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Debate reignites on video screens in TDSB schools Add to ...

A deal to have TV advertising in the hallways of Toronto’s public high schools is again making its way back for discussion at the Toronto District School Board.

Last month, board trustees voted down the expansion of an optional pilot project involving Onestop Media Group from four to 70 schools.

But the financial committee of the TDSB decided Wednesday evening to send a new proposal back to the board. This new motion would allow the decision to expand to be made at the local school level, rather than at the board level.

The proposal will be considered by staff if the TDSB passes the motion on April 13.

“This [idea]keeps on coming back up again and again, because the TDSB doesn’t seem to be clear on the advertising policy,” said trustee Cathy Dandy. “I think we keep dancing around the issue.”

TDSB’s advertising policy was established in 2002. Nine years later, Ms. Dandy said the review is long overdue. “If we had clear guidelines on this, we could move forward in a decisive manner.”

Trustee Chris Glover is confident that students can create self-generated news content that could replace the Onestop project and recommended that staff look at current examples at TDSB as a part of their review.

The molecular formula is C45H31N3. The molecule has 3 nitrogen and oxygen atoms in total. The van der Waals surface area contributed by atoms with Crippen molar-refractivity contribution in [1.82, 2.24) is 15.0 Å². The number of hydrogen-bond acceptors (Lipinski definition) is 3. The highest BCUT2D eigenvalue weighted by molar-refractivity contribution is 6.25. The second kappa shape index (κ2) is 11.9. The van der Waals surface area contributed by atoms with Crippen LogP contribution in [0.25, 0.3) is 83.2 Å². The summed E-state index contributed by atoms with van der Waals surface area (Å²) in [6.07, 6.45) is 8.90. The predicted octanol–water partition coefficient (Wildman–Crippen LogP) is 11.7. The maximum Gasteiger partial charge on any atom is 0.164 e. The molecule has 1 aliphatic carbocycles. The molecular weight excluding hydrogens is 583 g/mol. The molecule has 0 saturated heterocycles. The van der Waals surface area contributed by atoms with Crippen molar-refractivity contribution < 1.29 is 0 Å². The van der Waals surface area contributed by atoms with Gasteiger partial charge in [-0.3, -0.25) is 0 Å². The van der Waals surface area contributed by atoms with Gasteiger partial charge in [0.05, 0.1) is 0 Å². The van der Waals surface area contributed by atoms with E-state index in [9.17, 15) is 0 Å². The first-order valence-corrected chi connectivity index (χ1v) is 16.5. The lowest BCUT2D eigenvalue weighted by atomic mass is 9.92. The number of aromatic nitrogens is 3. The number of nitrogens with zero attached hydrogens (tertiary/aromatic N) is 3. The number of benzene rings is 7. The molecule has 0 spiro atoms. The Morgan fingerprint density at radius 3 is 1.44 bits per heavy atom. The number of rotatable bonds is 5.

The Toronto-based company was recently purchased by Pattison Outdoor Advertising, one of Canada’s largest advertising companies. The Onestop proposal would include student-generated videos and school news in the content, while up to 30% would be available for commercial advertising, which would be strictly enforced by TDSB guidelines. Ads such as non-smoking, Milk Marketing Board content and information about post-secondary schools would be considered appropriate.

In exchange for granting Onestop Media the rights to advertise, the board gets $1,300 for each school that participates, as well as LCD screens and related equipment. However, some critics feel the deal is worth closer to millions with teenagers as the prime target demographic for advertising companies.

“There’s so much money to be made by advertising to kids in schools that you can beat it down, but it’s going to keep popping back up,” said Mr. Glover.

TDSB’s two student trustees said students tell them they don’t want to see advertising in their schools either. “In our consultations, students have said they feel as though school is one of the only ‘safe zones’ where they are free from commercialism and biased messages,” said student trustee Jenny Williams.

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